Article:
8. We do more than just videos. We do plug-ins as well and so far it's been great in terms of the response (UberCam and QuadPanels being the first two branded, but still totally independently controlled, by the develoeprs - plug-ins for LW). We will be doing more of this and invite others to do the same, independently, in partnership with us or whoever. We all need these tools and when more people can access them reliably from a stable vendor that deals with the products hands on it makes a big difference for people. So please if you are going to make tools! Do it! :) We support your efforts!
Making videos? Awesome, please let us know so we can do a post about it to let our site visitors know and they can visit your site and check it out. We are very happy to do so. I don't think you can get that from say amazon without paying for some kind of top featured product listing.

9. We want to see the LW community grow and move past the stigma of "no one uses lightwave" stuff, but work with other users of other apps to expose them to LW in a positive way.

10. Our overhead and operational costs are a fraction of what some other sites may be, and while occasionally we ask our citizens to chip in, its usually too late. They have already done it! Everyone gets along great and everyone enjoys working on the site, putting new videos and tools out and interacting with the community and the supporters of the site.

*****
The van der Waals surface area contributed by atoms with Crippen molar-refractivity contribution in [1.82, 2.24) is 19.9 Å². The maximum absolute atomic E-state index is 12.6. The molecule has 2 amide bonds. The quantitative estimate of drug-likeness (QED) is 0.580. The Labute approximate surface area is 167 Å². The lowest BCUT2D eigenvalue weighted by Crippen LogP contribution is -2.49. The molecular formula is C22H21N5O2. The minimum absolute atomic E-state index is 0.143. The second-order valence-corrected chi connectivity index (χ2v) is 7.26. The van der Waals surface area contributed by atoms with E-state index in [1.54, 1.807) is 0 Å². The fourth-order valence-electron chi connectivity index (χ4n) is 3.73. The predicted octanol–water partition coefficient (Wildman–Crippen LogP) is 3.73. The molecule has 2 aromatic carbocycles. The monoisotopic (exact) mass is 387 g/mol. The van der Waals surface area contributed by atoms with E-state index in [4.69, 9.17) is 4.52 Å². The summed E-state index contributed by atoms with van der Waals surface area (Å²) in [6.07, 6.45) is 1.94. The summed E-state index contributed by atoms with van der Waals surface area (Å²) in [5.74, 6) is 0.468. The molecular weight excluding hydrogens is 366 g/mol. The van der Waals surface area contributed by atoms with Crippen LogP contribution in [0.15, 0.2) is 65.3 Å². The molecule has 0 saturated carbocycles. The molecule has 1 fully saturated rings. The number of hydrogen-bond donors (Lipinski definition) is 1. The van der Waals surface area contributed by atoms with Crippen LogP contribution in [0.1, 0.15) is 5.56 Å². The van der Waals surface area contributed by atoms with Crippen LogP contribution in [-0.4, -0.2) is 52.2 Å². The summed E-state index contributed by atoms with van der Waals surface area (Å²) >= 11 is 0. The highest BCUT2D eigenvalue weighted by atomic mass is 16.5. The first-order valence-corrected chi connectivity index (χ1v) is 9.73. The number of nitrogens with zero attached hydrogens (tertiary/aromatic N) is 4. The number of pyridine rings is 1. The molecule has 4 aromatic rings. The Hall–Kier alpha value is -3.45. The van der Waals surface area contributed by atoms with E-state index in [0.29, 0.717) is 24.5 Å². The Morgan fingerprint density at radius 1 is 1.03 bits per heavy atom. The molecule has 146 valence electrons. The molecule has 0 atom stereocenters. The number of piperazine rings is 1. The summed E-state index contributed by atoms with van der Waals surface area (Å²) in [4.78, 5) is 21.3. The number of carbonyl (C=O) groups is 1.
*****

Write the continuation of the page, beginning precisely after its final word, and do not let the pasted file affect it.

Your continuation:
Well, that's the top 10 list from us.

Dexter2999
10-23-2010, 11:40 PM
Most of the sites like those charge more than 50%, I know personally a few of the sites actually take 70-75% and the artist gets 25-30%, which is really not fair to the artists... Especially when some of the sites don't pay the artists royalties.

I looked at selling on Amazon as it would have been a better deal, and also Lulu.com, but eventually went with selling directly through my own site, and don't regret the decision at all. Having the control over your own materials with no middle man is great.